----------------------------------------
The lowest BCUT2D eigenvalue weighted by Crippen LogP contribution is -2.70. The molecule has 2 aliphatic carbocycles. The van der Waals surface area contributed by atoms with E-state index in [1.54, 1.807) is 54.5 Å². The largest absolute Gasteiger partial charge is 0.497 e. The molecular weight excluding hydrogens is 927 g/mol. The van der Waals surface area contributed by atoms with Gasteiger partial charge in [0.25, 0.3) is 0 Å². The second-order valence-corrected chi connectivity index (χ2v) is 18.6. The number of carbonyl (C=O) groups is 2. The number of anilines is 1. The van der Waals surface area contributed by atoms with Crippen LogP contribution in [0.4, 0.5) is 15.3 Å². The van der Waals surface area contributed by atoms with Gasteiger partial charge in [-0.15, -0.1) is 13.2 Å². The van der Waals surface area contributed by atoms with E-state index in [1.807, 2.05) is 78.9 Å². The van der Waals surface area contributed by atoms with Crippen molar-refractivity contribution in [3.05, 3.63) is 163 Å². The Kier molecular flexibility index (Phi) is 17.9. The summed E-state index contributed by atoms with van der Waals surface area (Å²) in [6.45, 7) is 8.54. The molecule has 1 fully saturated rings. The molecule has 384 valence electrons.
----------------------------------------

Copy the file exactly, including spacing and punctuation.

The lowest BCUT2D eigenvalue weighted by Crippen LogP contribution is -2.70. The molecule has 2 aliphatic carbocycles. The van der Waals surface area contributed by atoms with E-state index in [1.54, 1.807) is 54.5 Å². The largest absolute Gasteiger partial charge is 0.497 e. The molecular weight excluding hydrogens is 927 g/mol. The van der Waals surface area contributed by atoms with Gasteiger partial charge in [0.25, 0.3) is 0 Å². The second-order valence-corrected chi connectivity index (χ2v) is 18.6. The number of carbonyl (C=O) groups is 2. The number of anilines is 1. The van der Waals surface area contributed by atoms with Crippen LogP contribution in [0.4, 0.5) is 15.3 Å². The van der Waals surface area contributed by atoms with Gasteiger partial charge in [-0.15, -0.1) is 13.2 Å². The van der Waals surface area contributed by atoms with E-state index in [1.807, 2.05) is 78.9 Å². The van der Waals surface area contributed by atoms with Crippen molar-refractivity contribution in [3.05, 3.63) is 163 Å². The Kier molecular flexibility index (Phi) is 17.9. The summed E-state index contributed by atoms with van der Waals surface area (Å²) in [6.45, 7) is 8.54. The molecule has 1 fully saturated rings. The molecule has 384 valence electrons.